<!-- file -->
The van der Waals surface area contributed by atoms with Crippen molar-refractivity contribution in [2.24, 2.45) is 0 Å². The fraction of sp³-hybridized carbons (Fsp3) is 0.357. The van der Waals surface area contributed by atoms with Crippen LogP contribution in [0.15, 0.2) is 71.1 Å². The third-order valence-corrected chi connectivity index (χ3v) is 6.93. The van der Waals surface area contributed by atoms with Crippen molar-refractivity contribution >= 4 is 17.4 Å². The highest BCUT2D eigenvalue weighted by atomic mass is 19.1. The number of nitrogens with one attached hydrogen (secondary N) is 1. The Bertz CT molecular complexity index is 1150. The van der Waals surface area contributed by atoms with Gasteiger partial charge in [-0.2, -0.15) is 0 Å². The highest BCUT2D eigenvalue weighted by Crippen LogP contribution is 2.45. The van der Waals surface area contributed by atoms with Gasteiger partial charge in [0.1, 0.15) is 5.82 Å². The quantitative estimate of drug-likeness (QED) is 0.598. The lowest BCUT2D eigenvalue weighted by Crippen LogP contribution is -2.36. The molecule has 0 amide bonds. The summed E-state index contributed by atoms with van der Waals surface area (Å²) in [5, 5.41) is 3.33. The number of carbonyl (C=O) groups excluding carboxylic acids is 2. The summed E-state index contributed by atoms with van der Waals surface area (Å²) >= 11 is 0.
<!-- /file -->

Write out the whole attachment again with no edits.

The van der Waals surface area contributed by atoms with Crippen molar-refractivity contribution in [2.24, 2.45) is 0 Å². The fraction of sp³-hybridized carbons (Fsp3) is 0.357. The van der Waals surface area contributed by atoms with Crippen LogP contribution in [0.15, 0.2) is 71.1 Å². The third-order valence-corrected chi connectivity index (χ3v) is 6.93. The van der Waals surface area contributed by atoms with Crippen molar-refractivity contribution >= 4 is 17.4 Å². The highest BCUT2D eigenvalue weighted by atomic mass is 19.1. The number of nitrogens with one attached hydrogen (secondary N) is 1. The Bertz CT molecular complexity index is 1150. The van der Waals surface area contributed by atoms with Gasteiger partial charge in [-0.2, -0.15) is 0 Å². The highest BCUT2D eigenvalue weighted by Crippen LogP contribution is 2.45. The van der Waals surface area contributed by atoms with Gasteiger partial charge in [0.1, 0.15) is 5.82 Å². The quantitative estimate of drug-likeness (QED) is 0.598. The lowest BCUT2D eigenvalue weighted by Crippen LogP contribution is -2.36. The molecule has 0 amide bonds. The summed E-state index contributed by atoms with van der Waals surface area (Å²) in [5, 5.41) is 3.33. The number of carbonyl (C=O) groups excluding carboxylic acids is 2. The summed E-state index contributed by atoms with van der Waals surface area (Å²) >= 11 is 0.